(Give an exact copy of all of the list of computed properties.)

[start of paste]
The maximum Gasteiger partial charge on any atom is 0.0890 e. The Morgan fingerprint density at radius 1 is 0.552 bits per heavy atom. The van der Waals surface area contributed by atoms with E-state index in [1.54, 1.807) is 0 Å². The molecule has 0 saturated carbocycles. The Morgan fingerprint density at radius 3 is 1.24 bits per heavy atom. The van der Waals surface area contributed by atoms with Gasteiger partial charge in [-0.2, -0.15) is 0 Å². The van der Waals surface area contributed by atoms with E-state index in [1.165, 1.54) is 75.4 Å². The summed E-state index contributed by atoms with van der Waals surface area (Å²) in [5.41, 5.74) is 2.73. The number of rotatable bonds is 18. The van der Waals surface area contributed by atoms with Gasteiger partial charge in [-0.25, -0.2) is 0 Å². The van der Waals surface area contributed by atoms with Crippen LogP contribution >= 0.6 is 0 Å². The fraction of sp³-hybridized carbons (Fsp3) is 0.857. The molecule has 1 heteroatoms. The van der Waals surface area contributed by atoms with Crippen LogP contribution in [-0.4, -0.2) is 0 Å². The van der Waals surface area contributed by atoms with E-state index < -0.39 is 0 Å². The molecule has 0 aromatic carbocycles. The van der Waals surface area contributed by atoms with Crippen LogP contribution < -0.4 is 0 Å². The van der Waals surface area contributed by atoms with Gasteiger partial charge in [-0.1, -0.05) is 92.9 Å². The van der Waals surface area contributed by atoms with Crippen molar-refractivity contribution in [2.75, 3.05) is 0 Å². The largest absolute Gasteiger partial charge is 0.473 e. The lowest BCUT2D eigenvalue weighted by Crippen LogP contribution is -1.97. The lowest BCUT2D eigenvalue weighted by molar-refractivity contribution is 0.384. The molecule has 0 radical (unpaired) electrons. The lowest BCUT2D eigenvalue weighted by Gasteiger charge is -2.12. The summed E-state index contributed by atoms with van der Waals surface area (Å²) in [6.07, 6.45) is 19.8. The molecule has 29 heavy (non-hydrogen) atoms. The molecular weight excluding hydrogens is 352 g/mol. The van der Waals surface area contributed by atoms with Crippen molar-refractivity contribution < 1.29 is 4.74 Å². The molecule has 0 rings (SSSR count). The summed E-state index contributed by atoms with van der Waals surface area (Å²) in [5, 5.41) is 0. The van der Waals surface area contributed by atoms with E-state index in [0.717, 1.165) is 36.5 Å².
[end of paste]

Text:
The maximum Gasteiger partial charge on any atom is 0.0890 e. The Morgan fingerprint density at radius 1 is 0.552 bits per heavy atom. The van der Waals surface area contributed by atoms with E-state index in [1.54, 1.807) is 0 Å². The molecule has 0 saturated carbocycles. The Morgan fingerprint density at radius 3 is 1.24 bits per heavy atom. The van der Waals surface area contributed by atoms with Gasteiger partial charge in [-0.2, -0.15) is 0 Å². The van der Waals surface area contributed by atoms with E-state index in [1.165, 1.54) is 75.4 Å². The summed E-state index contributed by atoms with van der Waals surface area (Å²) in [5.41, 5.74) is 2.73. The number of rotatable bonds is 18. The van der Waals surface area contributed by atoms with Gasteiger partial charge in [-0.25, -0.2) is 0 Å². The van der Waals surface area contributed by atoms with Crippen LogP contribution >= 0.6 is 0 Å². The fraction of sp³-hybridized carbons (Fsp3) is 0.857. The molecule has 1 heteroatoms. The van der Waals surface area contributed by atoms with Crippen LogP contribution in [-0.4, -0.2) is 0 Å². The van der Waals surface area contributed by atoms with E-state index < -0.39 is 0 Å². The molecule has 0 aromatic carbocycles. The van der Waals surface area contributed by atoms with Crippen LogP contribution < -0.4 is 0 Å². The van der Waals surface area contributed by atoms with Gasteiger partial charge in [-0.1, -0.05) is 92.9 Å². The van der Waals surface area contributed by atoms with Crippen molar-refractivity contribution in [2.75, 3.05) is 0 Å². The largest absolute Gasteiger partial charge is 0.473 e. The lowest BCUT2D eigenvalue weighted by Crippen LogP contribution is -1.97. The lowest BCUT2D eigenvalue weighted by molar-refractivity contribution is 0.384. The molecule has 0 radical (unpaired) electrons. The lowest BCUT2D eigenvalue weighted by Gasteiger charge is -2.12. The summed E-state index contributed by atoms with van der Waals surface area (Å²) in [6.07, 6.45) is 19.8. The molecule has 29 heavy (non-hydrogen) atoms. The molecular weight excluding hydrogens is 352 g/mol. The van der Waals surface area contributed by atoms with Crippen molar-refractivity contribution < 1.29 is 4.74 Å². The molecule has 0 rings (SSSR count). The summed E-state index contributed by atoms with van der Waals surface area (Å²) in [5, 5.41) is 0. The van der Waals surface area contributed by atoms with E-state index in [0.717, 1.165) is 36.5 Å².